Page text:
Last week, there was yet another ideologically motivated attack in America, complete with a manifesto and racist, symbol-laden photos posted to the Internet. The shooting at the Mother Emanuel AME Church in Charleston is a textbook example of homegrown violent extremism (HVE).
On Wednesday, a shooter entered the Emanuel African Methodist Episcopal Church in Charleston, South Carolina, killing 9 people who had gathered for Bible study. The FBI has classified the attack as a “hate crime.” Why has this horrific attack been immediately characterized as a hate crime and not as an act of terrorism?
By Dr. Doron Pely
Those following the evolution and expansion of ISIS over the past few years find themselves often bewildered by the pace and rate of success demonstrated by a supposedly young, inexperienced band of ideologues. Yet, the similarity is uncanny between what is happening now with ISIS and what happened 1,400 years ago, as Mohammad founded Islam and set about consolidating and expanding the power and reach of the new religion.
The United States faces a range of terrorist threats. Foreign terrorist organizations pose a grave threat to U.S. security, but even as we are looking outside American borders, we must not forget the persistent threat from homegrown violent extremism. Security Debrief contributor Dr. Erroll Southers recently gave a TedX Talk on this ongoing threat from domestic terrorism.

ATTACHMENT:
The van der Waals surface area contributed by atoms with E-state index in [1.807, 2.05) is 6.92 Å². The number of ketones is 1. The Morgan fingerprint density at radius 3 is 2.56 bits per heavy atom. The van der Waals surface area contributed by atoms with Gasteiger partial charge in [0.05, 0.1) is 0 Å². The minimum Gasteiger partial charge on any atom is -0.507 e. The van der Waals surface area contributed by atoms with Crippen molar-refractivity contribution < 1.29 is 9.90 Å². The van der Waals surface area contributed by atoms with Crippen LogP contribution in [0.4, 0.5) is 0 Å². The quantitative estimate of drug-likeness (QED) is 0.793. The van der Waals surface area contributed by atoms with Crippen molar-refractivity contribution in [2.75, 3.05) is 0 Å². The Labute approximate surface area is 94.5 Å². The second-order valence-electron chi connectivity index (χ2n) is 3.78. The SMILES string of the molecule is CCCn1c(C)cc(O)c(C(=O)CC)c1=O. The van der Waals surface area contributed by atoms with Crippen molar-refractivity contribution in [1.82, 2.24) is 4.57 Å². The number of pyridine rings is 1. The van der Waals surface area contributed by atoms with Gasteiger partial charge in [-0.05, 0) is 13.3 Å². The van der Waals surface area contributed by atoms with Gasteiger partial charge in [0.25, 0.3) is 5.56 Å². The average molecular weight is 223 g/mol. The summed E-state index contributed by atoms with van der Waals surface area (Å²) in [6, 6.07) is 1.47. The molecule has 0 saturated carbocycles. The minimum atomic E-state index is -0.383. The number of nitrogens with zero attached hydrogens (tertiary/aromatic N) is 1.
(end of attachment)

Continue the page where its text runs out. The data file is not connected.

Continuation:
Given the growing threat of ISIS recruitment, the Department of Homeland Security Science and Technology Directorate sponsored a field study to reveal the terrorist group’s actions in Minneapolis-St. Paul, Minn. Lead investigators Dr. Erroll Southers and Justin Hienz present the results from their fieldwork in a new study, “Foreign Fighters: Terrorist Recruitment and Countering Violent Extremism (CVE) Programs in Minneapolis-St. Paul.”
U.S. Attorney Andrew Luger recently announced the arrest of six individuals who conspired to travel to Syria to join the Islamic State. There is a persistent recruitment threat in the Somali community in Minnesota. Why is ISIS so effective in recruiting there?
He is the masked face of ISIS, his black-clad figure a harbinger of gruesome murder in a series of videos showing the execution of ISIS hostages. He goes by the alliterative, absurd moniker Jihadi John, but today, the world knows his real name: Mohammed Emwazi.
By Dr. Doron Pely
When President Obama made his speech about U.S. strategy to counter ISIS, he repeated one phrase that caught the attention of many: “Our objective is clear: We will degrade, and ultimately destroy, ISIL.” This is a bad strategy, primarily because it gives ISIS time to continue operating.
By Dr. Doron Pely
Foreign fighters leaving their home countries to join ISIS are foremost on the minds of those in charge of homeland security. How to deal with these departing and returning jihadists has been a source of intensive debate. Now, with growing numbers of ISIS deserters, there is an opportunity to “inoculate” Muslim communities against ISIS propaganda and indoctrination.
The fight against the so-called Islamic State (ISIS) is, in part, a war of ideas. ISIS pushes a radical ideology that claims to justify murder, rape and other atrocities. In the United States, we must counter this narrative. As a part of that effort, fellow Security Debrief contributor Erroll Southers and I have been working on a Countering Violent Extremism project in Minneapolis.